Like other hard ceramics (namely alumina and boron carbide), silicon carbide is used in composite armor (e.g. Chobham armor), and in ceramic plates in bulletproof vests. Dragon Skin, which was produced by Pinnacle Armor, used disks of silicon carbide. [46] Improved fracture toughness in SiC armor can be facilitated through the phenomenon of abnormal grain growth or AGG. The growth of abnormally long silicon carbide grains may serve to impart a toughening effect through crack-wake bridging, similar to whisker reinforcement. Similar AGG-toughening effects have been reported in Silicon nitride (Si3N4). [47]

Silicon carbide is used as a support and shelving material in high temperature kilns such as for firing ceramics, glass fusing, or glass casting. SiC kiln shelves are considerably lighter and more durable than traditional alumina shelves. [48]

In December 2015, infusion of silicon carbide nano-particles in molten magnesium was mentioned as a way to produce a new strong and plastic alloy suitable for use in aeronautics, aerospace, automobile and micro-electronics. [49]

Automobile parts

The Porsche Carrera GT's silicon carbide "carbon-ceramic" disk brake PCCB Brake Carrera GT.jpg
The Porsche Carrera GT's silicon carbide "carbon-ceramic" disk brake

Silicon-infiltrated carbon-carbon composite is used for high performance "ceramic" brake disks, as they are able to withstand extreme temperatures. The silicon reacts with the graphite in the carbon-carbon composite to become carbon-fiber-reinforced silicon carbide (C/SiC). These brake disks are used on some road-going sports cars, supercars, as well as other performance cars including the Porsche Carrera GT, the Bugatti Veyron, the Chevrolet Corvette ZR1, the McLaren P1, [50] Bentley, Ferrari, Lamborghini and some specific high-performance Audi cars. Silicon carbide is also used in a sintered form for diesel particulate filters. [51] It's also used as an oil additive[ dubious ][ clarification needed ] to reduce friction, emissions, and harmonics. [52] [53]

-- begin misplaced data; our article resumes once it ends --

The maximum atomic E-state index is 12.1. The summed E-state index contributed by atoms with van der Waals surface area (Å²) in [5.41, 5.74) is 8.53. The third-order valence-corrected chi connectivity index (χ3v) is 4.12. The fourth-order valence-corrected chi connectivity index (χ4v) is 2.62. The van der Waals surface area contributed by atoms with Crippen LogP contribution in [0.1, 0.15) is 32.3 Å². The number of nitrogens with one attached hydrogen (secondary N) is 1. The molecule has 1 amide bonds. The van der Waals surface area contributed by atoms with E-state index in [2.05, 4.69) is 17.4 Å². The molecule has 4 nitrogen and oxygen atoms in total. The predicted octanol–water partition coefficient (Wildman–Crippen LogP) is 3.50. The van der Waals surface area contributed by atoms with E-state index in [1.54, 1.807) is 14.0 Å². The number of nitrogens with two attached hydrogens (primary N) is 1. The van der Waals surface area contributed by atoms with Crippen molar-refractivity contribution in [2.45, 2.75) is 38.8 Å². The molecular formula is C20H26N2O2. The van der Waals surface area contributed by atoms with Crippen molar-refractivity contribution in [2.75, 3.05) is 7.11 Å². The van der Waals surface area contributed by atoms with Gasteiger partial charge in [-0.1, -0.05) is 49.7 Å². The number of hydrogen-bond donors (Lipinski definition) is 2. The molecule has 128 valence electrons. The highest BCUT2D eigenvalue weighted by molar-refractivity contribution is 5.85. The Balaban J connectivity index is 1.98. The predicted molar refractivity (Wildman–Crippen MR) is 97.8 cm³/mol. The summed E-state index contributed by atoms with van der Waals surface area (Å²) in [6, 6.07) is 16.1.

Foundry crucibles

SiC is used in crucibles for holding melting metal in small and large foundry applications. [54] [55]

Electric systems

The earliest electrical application of SiC was in lightning arresters in electric power systems. These devices must exhibit high resistance until the voltage across them reaches a certain threshold VT at which point their resistance must drop to a lower level and maintain this level until the applied voltage drops below VT. [56]

It was recognized early on[ when? ] that SiC had such a voltage-dependent resistance, and so columns of SiC pellets were connected between high-voltage power lines and the earth. When a lightning strike to the line raises the line voltage sufficiently, the SiC column will conduct, allowing strike current to pass harmlessly to the earth instead of along the power line. The SiC columns proved to conduct significantly at normal power-line operating voltages and thus had to be placed in series with a spark gap. This spark gap is ionized and rendered conductive when lightning raises the voltage of the power line conductor, thus effectively connecting the SiC column between the power conductor and the earth. Spark gaps used in lightning arresters are unreliable, either failing to strike an arc when needed or failing to turn off afterwards, in the latter case due to material failure or contamination by dust or salt. Usage of SiC columns was originally intended to eliminate the need for the spark gap in lightning arresters. Gapped SiC arresters were used for lightning-protection and sold under the GE and Westinghouse brand names, among others. The gapped SiC arrester has been largely displaced by no-gap varistors that use columns of zinc oxide pellets. [57]